Flying as Therapy

Unknown-1 Along with sailing, polo and race car driving, aviation can be an expensive hobby.   But I am fond of reminding detractors that by and large flying cost about as much as ongoing psychotherapy, and can be equally as effective.  Here’s how.

Piloting an airplane requires complete and thorough attention.  Sophisticated instruments eases that burden a bit, but one needs to constantly monitor them, listen attentively to the sounds of the engine, and keep vigilant eyes out for things that might go bump in the day or night.  Stuff can happen very quickly in an airplane, and a lapse of attention can be deadly.

It is the combination of complete attention and mastery of the fear that accompanies any dangerous activity that in part makes it a therapeutic experience.  But there is another element that also makes it therapeutic.

Humans are outrageously complex organisms, and the human brain functions more efficiently and effectively (at some tasks) than the most complex computers.  What makes the brain so incredible is its ability to manage so many functions in parallel.   At any moment, the human brain is processing and directing multiple complex processes, the vast majority of them outside of awareness.

Some of those processes have to do with attempts to resolve conflicts that arise in childhood and continue to play out in daily life.   These ancient conflicts, along with those that arise in the more recent course of work and family relationships, are streaming through our awareness, and can wreak havoc with our daily lives as we allow them to rear themselves when it would serve us better to direct them instead into the background.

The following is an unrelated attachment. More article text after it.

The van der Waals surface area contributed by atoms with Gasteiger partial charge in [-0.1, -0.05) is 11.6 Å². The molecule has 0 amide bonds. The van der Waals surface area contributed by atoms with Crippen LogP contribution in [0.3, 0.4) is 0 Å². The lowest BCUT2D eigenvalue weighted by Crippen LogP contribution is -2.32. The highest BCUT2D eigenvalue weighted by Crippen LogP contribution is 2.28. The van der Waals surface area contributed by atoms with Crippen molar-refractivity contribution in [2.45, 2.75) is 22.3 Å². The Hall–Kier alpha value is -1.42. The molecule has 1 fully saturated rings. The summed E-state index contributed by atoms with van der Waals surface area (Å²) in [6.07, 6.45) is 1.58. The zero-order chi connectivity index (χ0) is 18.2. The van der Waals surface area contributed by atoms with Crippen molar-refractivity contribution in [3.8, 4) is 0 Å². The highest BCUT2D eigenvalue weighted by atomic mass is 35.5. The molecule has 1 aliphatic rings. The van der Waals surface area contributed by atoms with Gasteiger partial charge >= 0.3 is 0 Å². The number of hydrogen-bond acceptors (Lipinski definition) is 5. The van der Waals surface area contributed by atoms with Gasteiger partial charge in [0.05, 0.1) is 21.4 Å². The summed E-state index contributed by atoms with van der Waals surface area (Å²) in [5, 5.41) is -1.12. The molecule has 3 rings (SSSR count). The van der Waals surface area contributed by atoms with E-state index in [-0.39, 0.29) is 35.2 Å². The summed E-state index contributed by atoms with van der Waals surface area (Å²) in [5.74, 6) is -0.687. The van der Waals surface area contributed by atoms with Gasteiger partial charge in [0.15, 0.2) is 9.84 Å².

Most people see a good psychotherapy session as one in which the client comes to believe movement has been made toward resolution of childhood conflicts.  But those conflicts are a little like a war that goes on interminably, and, recalling the famous bumper sticker from the sixties, what if they gave a war and nobody came?

That is not to say that it is a good thing to deny the existence of our conflicts, but rather to embrace them and trust in our integrity to be responsible for them and “work them through” when the time is appropriate to do so.  Stepping into a cockpit does not stop the world from turning outside; the world remains unjust, the argument with your partner still festers, but in that moment one’s job is to simply fly the airplane.

We can eliminate suffering not only through successfully resolving conflicts, but also through coming to accept those conflicts and engaging life more fully in the moment.  That is what a “healing exchange” with a therapist can do, and that is how flying, or engaging in any activity requiring complete focus and which forces one to live fully in the moment can be good therapy.